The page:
If you are considering franchising your business and becoming a franchisor, one of the first questions you need to ask is whether your business is franchisable.  Not every business can be franchise and there are many criteria you need to evaluate in regard to whether it makes sense to become a franchisor.  Below you will find a list of the 12 Criteria of Franchisability by the iFranchise Group.

 

1)  Credibility – To sell franchises, a company must first be credible in the eyes of its prospective franchisees. Credibility can be reflected in a number of ways: organization size, number of units, years in operation, look of the prototype unit, publicity, consumer awareness of the brand, and strength of management, to name the most prominent.


2)  Differentiation – In addition to credibility, a franchise organization must be adequately differentiated from its franchised competitors. This can come in the form of a differentiated product or service, a reduced investment cost, a unique marketing strategy, or different target markets.


3)  Transferability of knowledge – The next criteria of franchisability is the ability to teach a system to others. To franchise, a business must generally be able to thoroughly educate a prospective franchisee in a relatively short period of time. Generally speaking, if a business is so complex that it cannot be taught to a franchisee in three months, a company will have difficulty franchising. Some more complex franchisors offset this handicap by targeting only franchise prospects that are already "educated" in their field (e.g., a medical franchise targeting only doctors).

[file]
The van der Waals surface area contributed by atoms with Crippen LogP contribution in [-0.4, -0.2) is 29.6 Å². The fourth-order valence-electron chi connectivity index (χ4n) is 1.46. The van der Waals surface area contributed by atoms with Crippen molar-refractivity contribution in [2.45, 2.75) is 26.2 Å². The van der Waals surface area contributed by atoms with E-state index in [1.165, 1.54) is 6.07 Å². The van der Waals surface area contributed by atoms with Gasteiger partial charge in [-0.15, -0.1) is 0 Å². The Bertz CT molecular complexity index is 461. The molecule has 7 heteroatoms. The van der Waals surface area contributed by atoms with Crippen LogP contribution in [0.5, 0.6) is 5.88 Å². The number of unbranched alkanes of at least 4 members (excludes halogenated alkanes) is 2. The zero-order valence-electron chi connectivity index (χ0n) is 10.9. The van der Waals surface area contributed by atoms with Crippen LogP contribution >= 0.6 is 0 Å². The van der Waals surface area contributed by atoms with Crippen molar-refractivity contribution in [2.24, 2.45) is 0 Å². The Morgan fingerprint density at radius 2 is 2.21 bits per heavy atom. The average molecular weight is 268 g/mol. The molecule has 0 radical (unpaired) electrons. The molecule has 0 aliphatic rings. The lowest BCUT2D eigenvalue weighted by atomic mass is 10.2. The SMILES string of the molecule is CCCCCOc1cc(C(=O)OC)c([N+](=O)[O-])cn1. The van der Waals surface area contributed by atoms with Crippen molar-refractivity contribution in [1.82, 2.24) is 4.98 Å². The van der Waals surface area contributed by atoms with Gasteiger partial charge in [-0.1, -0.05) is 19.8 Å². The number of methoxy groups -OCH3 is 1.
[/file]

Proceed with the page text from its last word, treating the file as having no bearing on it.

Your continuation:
4)  Adaptability – Next, measure how well a concept can be adapted from one market to the next. Some concepts (e.g., barbecue) do not adapt well over large geographic areas because of regional variations in consumer tastes or preferences. Others (e.g., medical practices) are constrained by varying state laws. Still other concepts work only because they are in a very unique location. And some work because of the unique abilities or talents of the individual behind the concept. Finally, some concepts are only successful based on years of perseverance and relationship building.


5)  Refined and successful prototype operations – A refined prototype is necessary to demonstrate that the system is proven, and is generally instrumental in the training of franchisees. The prototype also acts as a testing ground for new products, new services, marketing techniques, merchandising, and operational efficiencies.


6)  Documented systems – All successful businesses have systems. But in order to be franchisable, these systems must be documented in a manner that communicates them effectively to franchisees. Generally speaking, a franchisor will need to document its policies, procedures, systems, forms, and business practices in a comprehensive and user-friendly operations manual and/or computer-based training module.